Even as their highest-ranking diplomats were shaking hands this week on a landmark nuclear accord, the United States and Iran continued moving weapons, money and fighters across the Middle East in an uninterrupted shadow war.
At secret CIA bases in Jordan, U.S. operatives continued to arm and train fighters being sent into Syria to oust a critical ally of Iran.
In Saudi Arabia, U.S. military advisers remained in place at a command center selecting targets for airstrikes in Yemen against Shiite rebels allied with Tehran.
At the same time, Iran offered no indication that it intends to suspend its support to Hezbollah, militia groups in Iraq or troops loyal to Syrian leader Bashar al-Assad.
The agreement to curtail Iran’s nuclear program was hailed by President Obama and other world leaders as a step toward stability in the Middle East. But there are already competing theories about whether the deal will help to defuse other disputes, or lead hard-liners to dig in and use the expected jolt to Iran’s economy to escalate long-running proxy wars.
U.S. officials have sought to reassure allies in the Middle East who fear that the lifting of sanctions on Iran will lead to an economic surge that would enable Tehran to ramp up its support to militant groups.
In a news conference Wednesday, Obama expressed hope that the deal might result in conversations on other subjects with an Iran that is “less aggressive, less hostile, more cooperative.” But he also voiced significant doubt.
“Will we try to encourage them to take a more constructive path? Of course,” Obama said. “But we’re not betting on it.”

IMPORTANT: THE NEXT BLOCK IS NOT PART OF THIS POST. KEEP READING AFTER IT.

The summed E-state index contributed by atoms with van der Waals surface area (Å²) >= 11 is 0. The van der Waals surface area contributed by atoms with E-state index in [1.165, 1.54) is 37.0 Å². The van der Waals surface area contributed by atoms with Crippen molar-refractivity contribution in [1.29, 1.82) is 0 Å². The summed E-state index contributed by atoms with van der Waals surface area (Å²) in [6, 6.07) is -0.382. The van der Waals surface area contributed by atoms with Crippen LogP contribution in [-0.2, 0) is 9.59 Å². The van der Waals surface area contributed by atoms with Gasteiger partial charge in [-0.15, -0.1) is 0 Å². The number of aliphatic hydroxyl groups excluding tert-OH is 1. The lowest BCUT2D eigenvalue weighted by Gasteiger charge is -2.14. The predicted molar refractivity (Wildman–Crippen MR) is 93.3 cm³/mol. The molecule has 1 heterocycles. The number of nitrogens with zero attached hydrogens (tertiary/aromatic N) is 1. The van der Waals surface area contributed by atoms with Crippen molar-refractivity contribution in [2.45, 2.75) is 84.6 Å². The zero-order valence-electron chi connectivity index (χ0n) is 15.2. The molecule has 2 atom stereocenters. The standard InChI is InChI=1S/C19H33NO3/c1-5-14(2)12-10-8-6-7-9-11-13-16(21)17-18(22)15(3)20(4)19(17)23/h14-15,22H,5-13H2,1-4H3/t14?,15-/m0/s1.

Republicans have criticized the agreement as likely to embolden Iran in its competition with Israel, Saudi Arabia and other U.S. allies. Even within the administration, there are widely divergent views on how the deal might affect stability in the Middle East.
Obama, for whom the agreement represents a signature foreign policy accomplishment, has made the case that reopening Iran’s shattered economy will strengthen moderates in the country and push hard-liners to back away from militant activities that prompted broad, international penalties.
Vali Nasr, a former State Department official who serves as dean of Johns Hopkins University’s School of Advanced International Studies, urged the Obama administration to use the nuclear deal to foster more open dealings with Iran over issues such as the Islamic State, the militant group that now controls much of Iraq and Syria.
“We’re not in the Arab world of pre-2011 where you have all these stable regimes that are our friends, and even those that are not our friends have control of their territory,” Nasr said. “We’re now in an era in the Middle East that is orders of magnitude more complicated. We have to take stock of the reality, rather than only focus on what Iran is doing.”
Others, however, fear the agreement might prompt hard-liners in Iran who are worried about a loss of standing to reassert themselves by intensifying support to Shiite militias in Iraq or even endorse attacks on the expanding U.S. presence there. The United States has about 3,500 troops in Iraq as the White House broadens its campaign against the Islamic State.